Leaders of OUSU and the African and Caribbean Society last night criticised “We are all Oxford” (WAAO).
Tom Rutland, OUSU President, claimed the project was “misguided” and admitted that a Facebook link an OUSU officer made to the page last week was a mistake.
Similarly, ACS president Hope Levy-Shepherd critiqued the project as “well-meaning” but “unacceptable”.
Rutland, who is about to begin his final academic term as President, admitted to The Oxford Student that the “We Are All Oxford” Tumblr “should not have been linked to originally” and that the link “has since been taken down”.
Rutland stated: “My view is that the “We Are All Oxford” tumblr is misguided (if probably well-intentioned), and that denying experiences of racism is not the correct way to improve access to the university.”
“We cannot put the two aims of eradicating racism and improving access at odds with one another – the sources of both must be tackled,” he added.
On Friday the OUSU Facebook page shared the WAAO Tumblr under the heading: “Some great stuff”.
ACS President Hope Levy-Shepherd said it was her own personal view that WAAO had the potential to “delegitimise personal experience”.
Levy-Shepherd, who stressed that her own perspective cannot represent the feelings of ACS as a whole, stated that: “WAAO may have had well-meaning intentions, but the actual execution of the project was unacceptable.”
Levy-Shepherd explained: “It is my understanding that WAAO was on a mission to protect the image of the “University ethos”, which explains a lot of the boards being interpreted as propaganda.”
“Pointing out that certain measures [such as equalities reps] exist simply isn’t the same as saying that they are effective.”
“The seeming attempt to delegitimise personal experience through a regurgitation of university facts and figures appeared to me a conscious attempt to stifle constructive dialogue”, she added.
The controversy began when WAAO was launched in response to “I, too, am Oxford”, based on a similar campaign in the United States.
The Oxford version has been featured in national publications such as The Guardian and The Independent.
A BME Law student at Mansfield, who wishes to remain anonymous, agreed with Levy-Shepherd, commenting that: WAAO “ended up asserting that “all’s well at Oxford” over ITAO’s “we have genuine issues and feel pain”.”
The lawyer continued: “WAAO rolled out the usual lines about access and embracing diversity that you’ll find in any prospectus but that have no bearing on individual BME students’ experiences.”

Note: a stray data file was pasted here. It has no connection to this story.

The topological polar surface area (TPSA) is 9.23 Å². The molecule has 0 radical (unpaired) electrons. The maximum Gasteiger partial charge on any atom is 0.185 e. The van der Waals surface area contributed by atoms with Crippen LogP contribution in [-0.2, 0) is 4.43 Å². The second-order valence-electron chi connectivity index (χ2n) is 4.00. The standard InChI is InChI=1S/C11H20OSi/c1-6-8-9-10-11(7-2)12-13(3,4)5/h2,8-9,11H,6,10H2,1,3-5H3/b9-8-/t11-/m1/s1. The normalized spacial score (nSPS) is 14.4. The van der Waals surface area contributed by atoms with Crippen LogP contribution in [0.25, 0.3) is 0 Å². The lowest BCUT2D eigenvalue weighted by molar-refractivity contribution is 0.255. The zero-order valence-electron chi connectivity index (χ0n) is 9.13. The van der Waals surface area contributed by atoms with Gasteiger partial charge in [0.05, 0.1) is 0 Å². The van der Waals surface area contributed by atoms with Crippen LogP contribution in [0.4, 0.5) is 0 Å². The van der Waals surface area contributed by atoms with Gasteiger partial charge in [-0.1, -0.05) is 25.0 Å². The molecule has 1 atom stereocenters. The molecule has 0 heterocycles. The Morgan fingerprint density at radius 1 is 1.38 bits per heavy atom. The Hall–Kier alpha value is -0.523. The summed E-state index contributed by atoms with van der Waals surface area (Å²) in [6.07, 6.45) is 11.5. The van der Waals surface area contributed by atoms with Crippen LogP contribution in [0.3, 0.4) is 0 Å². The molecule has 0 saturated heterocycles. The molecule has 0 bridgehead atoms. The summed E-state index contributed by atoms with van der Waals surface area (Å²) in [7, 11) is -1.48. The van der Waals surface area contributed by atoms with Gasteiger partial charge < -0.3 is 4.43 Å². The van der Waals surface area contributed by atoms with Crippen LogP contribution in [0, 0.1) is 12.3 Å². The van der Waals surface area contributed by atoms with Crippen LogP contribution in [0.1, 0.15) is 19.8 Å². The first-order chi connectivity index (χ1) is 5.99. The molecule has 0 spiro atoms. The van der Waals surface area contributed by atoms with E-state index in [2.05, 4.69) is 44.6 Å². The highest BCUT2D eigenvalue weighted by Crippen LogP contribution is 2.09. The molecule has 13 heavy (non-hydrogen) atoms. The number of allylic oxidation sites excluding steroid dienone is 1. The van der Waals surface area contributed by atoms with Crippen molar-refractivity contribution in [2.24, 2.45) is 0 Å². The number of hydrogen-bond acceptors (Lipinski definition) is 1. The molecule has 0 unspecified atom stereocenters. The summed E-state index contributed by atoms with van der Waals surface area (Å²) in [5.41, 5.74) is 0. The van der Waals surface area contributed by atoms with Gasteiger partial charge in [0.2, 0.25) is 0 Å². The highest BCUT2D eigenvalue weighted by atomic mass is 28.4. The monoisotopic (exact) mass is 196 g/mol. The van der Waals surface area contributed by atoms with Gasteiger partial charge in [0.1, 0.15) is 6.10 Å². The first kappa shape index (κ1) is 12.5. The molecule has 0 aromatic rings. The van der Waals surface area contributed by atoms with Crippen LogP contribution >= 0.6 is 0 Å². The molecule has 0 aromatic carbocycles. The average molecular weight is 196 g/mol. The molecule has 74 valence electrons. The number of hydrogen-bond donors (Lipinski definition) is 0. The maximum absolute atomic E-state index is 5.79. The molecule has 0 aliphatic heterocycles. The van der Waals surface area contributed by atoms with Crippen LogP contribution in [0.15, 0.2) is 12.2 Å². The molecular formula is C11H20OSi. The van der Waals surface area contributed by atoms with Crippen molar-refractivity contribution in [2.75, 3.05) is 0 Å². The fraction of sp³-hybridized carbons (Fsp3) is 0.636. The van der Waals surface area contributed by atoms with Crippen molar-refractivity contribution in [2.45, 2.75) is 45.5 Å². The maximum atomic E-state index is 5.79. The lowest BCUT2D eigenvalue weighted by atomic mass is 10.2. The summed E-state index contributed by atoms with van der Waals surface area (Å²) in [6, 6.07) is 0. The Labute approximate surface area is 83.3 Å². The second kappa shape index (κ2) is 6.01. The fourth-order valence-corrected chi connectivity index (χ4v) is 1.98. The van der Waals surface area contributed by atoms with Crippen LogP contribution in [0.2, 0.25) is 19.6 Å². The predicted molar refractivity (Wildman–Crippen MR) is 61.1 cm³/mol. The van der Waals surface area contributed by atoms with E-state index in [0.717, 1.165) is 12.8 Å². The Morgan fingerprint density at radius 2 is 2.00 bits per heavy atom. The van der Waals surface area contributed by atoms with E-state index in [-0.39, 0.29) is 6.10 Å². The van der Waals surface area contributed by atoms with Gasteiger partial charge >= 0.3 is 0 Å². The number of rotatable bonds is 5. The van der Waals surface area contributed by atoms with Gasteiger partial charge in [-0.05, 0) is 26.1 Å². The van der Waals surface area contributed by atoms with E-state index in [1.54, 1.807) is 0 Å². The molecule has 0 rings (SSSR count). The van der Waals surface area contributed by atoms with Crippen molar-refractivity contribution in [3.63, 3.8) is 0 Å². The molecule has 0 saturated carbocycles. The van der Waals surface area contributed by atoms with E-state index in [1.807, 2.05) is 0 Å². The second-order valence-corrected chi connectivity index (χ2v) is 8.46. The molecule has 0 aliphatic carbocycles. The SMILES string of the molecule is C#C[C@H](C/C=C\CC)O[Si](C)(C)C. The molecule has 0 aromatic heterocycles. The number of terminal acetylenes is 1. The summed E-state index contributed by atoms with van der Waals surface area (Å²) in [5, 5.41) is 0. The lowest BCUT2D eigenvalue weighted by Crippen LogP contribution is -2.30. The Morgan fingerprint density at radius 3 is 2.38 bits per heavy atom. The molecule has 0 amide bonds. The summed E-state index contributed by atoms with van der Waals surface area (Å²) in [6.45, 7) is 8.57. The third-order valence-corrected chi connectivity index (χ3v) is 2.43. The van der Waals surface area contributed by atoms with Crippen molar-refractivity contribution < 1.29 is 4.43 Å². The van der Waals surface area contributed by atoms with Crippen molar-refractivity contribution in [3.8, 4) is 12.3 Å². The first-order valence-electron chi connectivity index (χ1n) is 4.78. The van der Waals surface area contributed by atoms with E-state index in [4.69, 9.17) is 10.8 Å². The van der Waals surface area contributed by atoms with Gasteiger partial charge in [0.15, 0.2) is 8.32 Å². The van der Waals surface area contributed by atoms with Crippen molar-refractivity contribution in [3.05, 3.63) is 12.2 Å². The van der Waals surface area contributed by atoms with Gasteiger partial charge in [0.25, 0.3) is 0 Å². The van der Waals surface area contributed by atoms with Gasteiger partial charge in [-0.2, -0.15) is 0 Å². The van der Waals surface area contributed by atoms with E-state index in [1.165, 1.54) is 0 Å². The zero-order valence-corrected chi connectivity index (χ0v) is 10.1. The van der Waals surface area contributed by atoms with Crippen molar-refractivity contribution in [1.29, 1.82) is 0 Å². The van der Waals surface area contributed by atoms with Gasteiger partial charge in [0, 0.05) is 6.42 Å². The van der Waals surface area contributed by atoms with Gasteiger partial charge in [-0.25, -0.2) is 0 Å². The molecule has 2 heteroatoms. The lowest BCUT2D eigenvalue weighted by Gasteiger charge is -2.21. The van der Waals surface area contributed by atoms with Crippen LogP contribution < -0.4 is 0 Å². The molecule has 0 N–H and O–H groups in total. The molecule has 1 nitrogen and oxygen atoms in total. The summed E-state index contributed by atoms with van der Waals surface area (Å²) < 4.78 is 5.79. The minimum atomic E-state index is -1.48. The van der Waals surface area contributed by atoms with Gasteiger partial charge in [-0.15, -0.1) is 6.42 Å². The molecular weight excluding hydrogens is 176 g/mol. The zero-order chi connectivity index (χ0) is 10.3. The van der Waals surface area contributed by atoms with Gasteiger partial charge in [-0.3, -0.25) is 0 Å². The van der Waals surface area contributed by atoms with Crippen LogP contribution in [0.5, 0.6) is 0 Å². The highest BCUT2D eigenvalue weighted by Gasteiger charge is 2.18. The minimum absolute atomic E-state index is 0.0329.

The accounts have been subject to several parody accounts in recent days. “We Are All Oxford” has been parodied by “We Are All Awful”, while this morning “I, too, am Oxford” was hit by the spoof “I, too, am whiteboard”.
This second parody features pictures of students pointing at whiteboards containing famous quotes adapted for humorous effect.
Access has been a key issue in the controversy. Levy-Shepherd also pointed out that the original WAAO’s “reference to Oxford Access schemes, funds and outreach projects for low income households and state school students missed the point of ITAO entirely and failed to engage with the relevant issues regarding race and ethnicity that were the focus of the original.”
Levy-Shepherd explained: “It goes without saying that not every student of BME origin at Oxford comes from a low-income household and/or a state school: I am still confused as to why WAAO sought to conflate those issues in the context of this campaign. Not being the victim of prejudice because I went to a state school doesn’t necessarily mean that I won’t be a victim of prejudice because I am black.”
The co-chair of the Campaign for Racial Awareness and Equality (CRAE), Anne Meeker, said: “The students featured in the [original ITAO] campaign constructively and eloquently highlight facets of the Oxford experience that often go ignored, and do so in a manner that is brave and beautiful.”
Meeker, and her fellow students at CRAE, hoped that discussions of these recent anti-racsim Tumblr accounts, “will lead to greater awareness of [the] issues [raised], and how they have been addressed in the past, that will lead to a student commitment to rectifying them.”
“We will only see positive, constructive action if all contributions to the debate are civil, respectful, and open-minded – dismissing anyone’s experience will not achieve this goal, and we hope this is a sentiment shared by everyone who chooses to get involved,” she added.